Her gaze jerked back to him.
“Don’t look so shocked,” he muttered. “We know what we’ve got, what we’re willing to do for it. We just have to stop making decisions for each other without talking about things first.”
Her mouth curved with self-derision. “You say ‘we,’ but it’s really me.”
“Not true.” He reached over and took her hand. “I never asked you what you wanted. I just assumed you wanted the same things I did.”
Her fingers linked with his. “We’ve got so much shit to wade through. How do we get to the other side of this?”
“We need counseling, and we’ll get it. We’ll have to work on us for a while. Figure out how to compromise, discuss possibilities, get rid of resentments, and move forward as one unit. Piece of cake.”
She laughed, but more tears fell. Turning, she pushed him back into the sand and straddled him. “So we forgive and we heal, and we learn to compromise and live happily ever after?”
Propping himself up on his elbows, he stared up her. “Yes, mi amor. Is that so hard to believe? I can bend and you can trust. We can do this. We love each other to the point where we’re driven to do crazy things. If we put as much effort into staying together as we put into staying apart, we’ll be in great shape.”
“You’re so certain you can make everything work out the way you want, aren’t you?” She was amazed love and hope could mingle so easily with pain and regret.
He lifted one shoulder in an insolent shrug. “You love that about me.”
Faith set her hands over his heart to feel its beat. “I do,” she agreed softly. “You lead the way, I promise to follow this time.”
“Not follow. We do this together.” He set one warm hand over hers. “Side-by-side, each giving a little ground so we can meet in the middle.”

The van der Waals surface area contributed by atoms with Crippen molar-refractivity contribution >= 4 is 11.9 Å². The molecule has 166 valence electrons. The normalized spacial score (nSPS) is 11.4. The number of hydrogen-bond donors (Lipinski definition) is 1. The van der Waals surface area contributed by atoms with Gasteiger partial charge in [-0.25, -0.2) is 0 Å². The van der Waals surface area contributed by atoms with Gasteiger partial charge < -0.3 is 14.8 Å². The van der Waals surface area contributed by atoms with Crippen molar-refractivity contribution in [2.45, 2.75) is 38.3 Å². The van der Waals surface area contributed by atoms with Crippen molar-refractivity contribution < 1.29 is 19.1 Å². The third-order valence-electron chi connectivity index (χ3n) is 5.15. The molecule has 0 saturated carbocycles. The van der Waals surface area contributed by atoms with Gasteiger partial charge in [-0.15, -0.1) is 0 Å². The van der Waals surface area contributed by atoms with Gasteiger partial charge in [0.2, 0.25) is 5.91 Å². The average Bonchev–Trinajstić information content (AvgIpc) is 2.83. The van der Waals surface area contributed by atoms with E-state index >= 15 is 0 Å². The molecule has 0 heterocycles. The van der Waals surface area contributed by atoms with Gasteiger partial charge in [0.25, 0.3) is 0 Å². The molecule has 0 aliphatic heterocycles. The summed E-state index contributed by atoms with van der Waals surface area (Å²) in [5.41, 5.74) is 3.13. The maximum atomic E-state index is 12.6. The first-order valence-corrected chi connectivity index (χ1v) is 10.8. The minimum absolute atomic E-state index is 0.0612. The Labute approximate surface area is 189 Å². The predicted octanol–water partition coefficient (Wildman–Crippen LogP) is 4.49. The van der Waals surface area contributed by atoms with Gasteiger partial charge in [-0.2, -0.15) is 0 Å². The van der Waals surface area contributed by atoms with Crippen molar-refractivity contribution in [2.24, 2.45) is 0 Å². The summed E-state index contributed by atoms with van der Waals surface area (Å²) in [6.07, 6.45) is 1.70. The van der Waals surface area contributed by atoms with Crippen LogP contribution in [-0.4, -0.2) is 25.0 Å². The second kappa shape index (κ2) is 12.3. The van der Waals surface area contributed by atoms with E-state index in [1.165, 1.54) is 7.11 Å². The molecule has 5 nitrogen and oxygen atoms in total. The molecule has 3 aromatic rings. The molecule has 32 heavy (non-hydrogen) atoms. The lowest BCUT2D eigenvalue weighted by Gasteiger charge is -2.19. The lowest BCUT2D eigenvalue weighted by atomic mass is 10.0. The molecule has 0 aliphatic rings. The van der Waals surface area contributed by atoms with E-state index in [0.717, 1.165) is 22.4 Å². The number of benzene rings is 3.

Nodding, she said hoarsely, “I can do that.”
“This might be my best birthday ever.”
“It’ll only get better.” She bent down to press her lips to his. “I promise you that.”
# # #
About the Author
Sylvia Day is the national bestselling, award-winning author of a dozen novels written across multiple sub-genres, under multiple pen names—three! A wife and mother of two, she is a former Russian linguist for the U.S. Army Military Intelligence. Sylvia’s work has been called “wonderful and passionate” by WNBC.com and “wickedly entertaining” by Booklist. Her stories have been translated into Russian, Japanese, Portuguese, German, Czech, and Thai. She’s been honored with the Romantic Times Reviewers’ Choice Award, the EPPIE award, the National Readers’ Choice Award, the Readers’ Crown, and multiple finalist nominations for Romance Writers of America’s prestigious RITA Award of Excellence.
Sylvia also writes under the pseudonyms S. J. Day and Livia Dare.
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Now enjoy the first chapter of “Razor’s Edge” from The Promise of Love: